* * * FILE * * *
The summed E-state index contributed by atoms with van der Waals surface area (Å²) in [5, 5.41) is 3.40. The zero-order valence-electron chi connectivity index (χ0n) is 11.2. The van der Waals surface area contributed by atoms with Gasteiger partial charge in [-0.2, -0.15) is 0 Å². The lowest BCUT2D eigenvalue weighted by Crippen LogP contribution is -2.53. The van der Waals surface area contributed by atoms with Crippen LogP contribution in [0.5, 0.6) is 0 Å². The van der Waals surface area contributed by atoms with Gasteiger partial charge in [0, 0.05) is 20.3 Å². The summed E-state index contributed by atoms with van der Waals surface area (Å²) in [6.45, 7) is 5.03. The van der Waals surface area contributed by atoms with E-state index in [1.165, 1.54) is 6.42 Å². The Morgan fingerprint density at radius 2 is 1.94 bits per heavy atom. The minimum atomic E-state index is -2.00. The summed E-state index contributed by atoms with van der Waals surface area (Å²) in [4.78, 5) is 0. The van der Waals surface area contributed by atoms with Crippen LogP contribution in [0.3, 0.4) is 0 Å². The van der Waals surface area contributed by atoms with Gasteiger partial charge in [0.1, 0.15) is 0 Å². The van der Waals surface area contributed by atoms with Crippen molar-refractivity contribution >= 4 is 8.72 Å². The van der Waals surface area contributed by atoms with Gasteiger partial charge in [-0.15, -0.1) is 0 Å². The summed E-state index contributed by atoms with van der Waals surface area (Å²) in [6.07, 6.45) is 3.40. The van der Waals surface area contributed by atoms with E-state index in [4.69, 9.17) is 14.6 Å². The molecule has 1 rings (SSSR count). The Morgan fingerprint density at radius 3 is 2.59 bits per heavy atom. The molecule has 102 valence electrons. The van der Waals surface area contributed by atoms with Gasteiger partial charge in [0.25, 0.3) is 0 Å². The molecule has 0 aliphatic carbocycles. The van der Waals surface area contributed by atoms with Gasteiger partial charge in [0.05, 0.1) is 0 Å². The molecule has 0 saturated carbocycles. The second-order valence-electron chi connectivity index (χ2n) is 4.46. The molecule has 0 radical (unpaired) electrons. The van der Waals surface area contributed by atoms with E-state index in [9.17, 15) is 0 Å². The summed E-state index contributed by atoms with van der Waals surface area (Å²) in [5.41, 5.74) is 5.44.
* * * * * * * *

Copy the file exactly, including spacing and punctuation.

The summed E-state index contributed by atoms with van der Waals surface area (Å²) in [5, 5.41) is 3.40. The zero-order valence-electron chi connectivity index (χ0n) is 11.2. The van der Waals surface area contributed by atoms with Gasteiger partial charge in [-0.2, -0.15) is 0 Å². The lowest BCUT2D eigenvalue weighted by Crippen LogP contribution is -2.53. The van der Waals surface area contributed by atoms with Crippen LogP contribution in [0.5, 0.6) is 0 Å². The van der Waals surface area contributed by atoms with Gasteiger partial charge in [0, 0.05) is 20.3 Å². The summed E-state index contributed by atoms with van der Waals surface area (Å²) in [6.45, 7) is 5.03. The van der Waals surface area contributed by atoms with E-state index in [1.165, 1.54) is 6.42 Å². The Morgan fingerprint density at radius 2 is 1.94 bits per heavy atom. The minimum atomic E-state index is -2.00. The summed E-state index contributed by atoms with van der Waals surface area (Å²) in [4.78, 5) is 0. The van der Waals surface area contributed by atoms with Crippen LogP contribution in [0.3, 0.4) is 0 Å². The van der Waals surface area contributed by atoms with Gasteiger partial charge in [0.1, 0.15) is 0 Å². The van der Waals surface area contributed by atoms with Crippen molar-refractivity contribution >= 4 is 8.72 Å². The van der Waals surface area contributed by atoms with Gasteiger partial charge in [-0.15, -0.1) is 0 Å². The summed E-state index contributed by atoms with van der Waals surface area (Å²) in [6.07, 6.45) is 3.40. The van der Waals surface area contributed by atoms with E-state index in [4.69, 9.17) is 14.6 Å². The molecule has 1 rings (SSSR count). The Morgan fingerprint density at radius 3 is 2.59 bits per heavy atom. The molecule has 102 valence electrons. The van der Waals surface area contributed by atoms with Gasteiger partial charge in [0.25, 0.3) is 0 Å². The molecule has 0 aliphatic carbocycles. The van der Waals surface area contributed by atoms with Gasteiger partial charge in [0.05, 0.1) is 0 Å². The molecule has 0 saturated carbocycles. The second-order valence-electron chi connectivity index (χ2n) is 4.46. The molecule has 0 radical (unpaired) electrons. The van der Waals surface area contributed by atoms with E-state index in [9.17, 15) is 0 Å². The summed E-state index contributed by atoms with van der Waals surface area (Å²) in [5.41, 5.74) is 5.44.